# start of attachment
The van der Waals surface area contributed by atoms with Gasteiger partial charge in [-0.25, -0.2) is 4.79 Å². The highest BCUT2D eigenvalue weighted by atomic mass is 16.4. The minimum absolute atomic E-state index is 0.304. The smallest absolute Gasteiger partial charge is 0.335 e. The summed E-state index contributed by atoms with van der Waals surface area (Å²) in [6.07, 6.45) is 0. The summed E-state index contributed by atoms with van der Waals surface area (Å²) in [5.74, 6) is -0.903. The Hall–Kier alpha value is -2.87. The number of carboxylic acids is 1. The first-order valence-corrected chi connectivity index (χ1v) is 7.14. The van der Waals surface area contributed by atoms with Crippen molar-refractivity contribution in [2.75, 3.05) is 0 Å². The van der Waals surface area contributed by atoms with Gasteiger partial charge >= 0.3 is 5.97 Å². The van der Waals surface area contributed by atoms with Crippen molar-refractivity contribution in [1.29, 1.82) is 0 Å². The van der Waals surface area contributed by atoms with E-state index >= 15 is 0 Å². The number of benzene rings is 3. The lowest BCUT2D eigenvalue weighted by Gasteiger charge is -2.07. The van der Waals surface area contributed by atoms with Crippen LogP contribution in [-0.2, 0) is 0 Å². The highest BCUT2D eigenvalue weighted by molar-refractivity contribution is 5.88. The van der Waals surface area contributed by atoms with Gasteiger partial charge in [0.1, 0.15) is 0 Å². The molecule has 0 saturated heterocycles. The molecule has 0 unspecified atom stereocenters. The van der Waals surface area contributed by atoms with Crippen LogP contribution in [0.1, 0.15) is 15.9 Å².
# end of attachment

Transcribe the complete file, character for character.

The van der Waals surface area contributed by atoms with Gasteiger partial charge in [-0.25, -0.2) is 4.79 Å². The highest BCUT2D eigenvalue weighted by atomic mass is 16.4. The minimum absolute atomic E-state index is 0.304. The smallest absolute Gasteiger partial charge is 0.335 e. The summed E-state index contributed by atoms with van der Waals surface area (Å²) in [6.07, 6.45) is 0. The summed E-state index contributed by atoms with van der Waals surface area (Å²) in [5.74, 6) is -0.903. The Hall–Kier alpha value is -2.87. The number of carboxylic acids is 1. The first-order valence-corrected chi connectivity index (χ1v) is 7.14. The van der Waals surface area contributed by atoms with Crippen molar-refractivity contribution in [2.75, 3.05) is 0 Å². The van der Waals surface area contributed by atoms with Gasteiger partial charge >= 0.3 is 5.97 Å². The van der Waals surface area contributed by atoms with Crippen molar-refractivity contribution in [1.29, 1.82) is 0 Å². The van der Waals surface area contributed by atoms with E-state index >= 15 is 0 Å². The number of benzene rings is 3. The lowest BCUT2D eigenvalue weighted by Gasteiger charge is -2.07. The van der Waals surface area contributed by atoms with Crippen LogP contribution in [-0.2, 0) is 0 Å². The highest BCUT2D eigenvalue weighted by molar-refractivity contribution is 5.88. The van der Waals surface area contributed by atoms with Gasteiger partial charge in [0.1, 0.15) is 0 Å². The molecule has 0 saturated heterocycles. The molecule has 0 unspecified atom stereocenters. The van der Waals surface area contributed by atoms with Crippen LogP contribution in [0.1, 0.15) is 15.9 Å².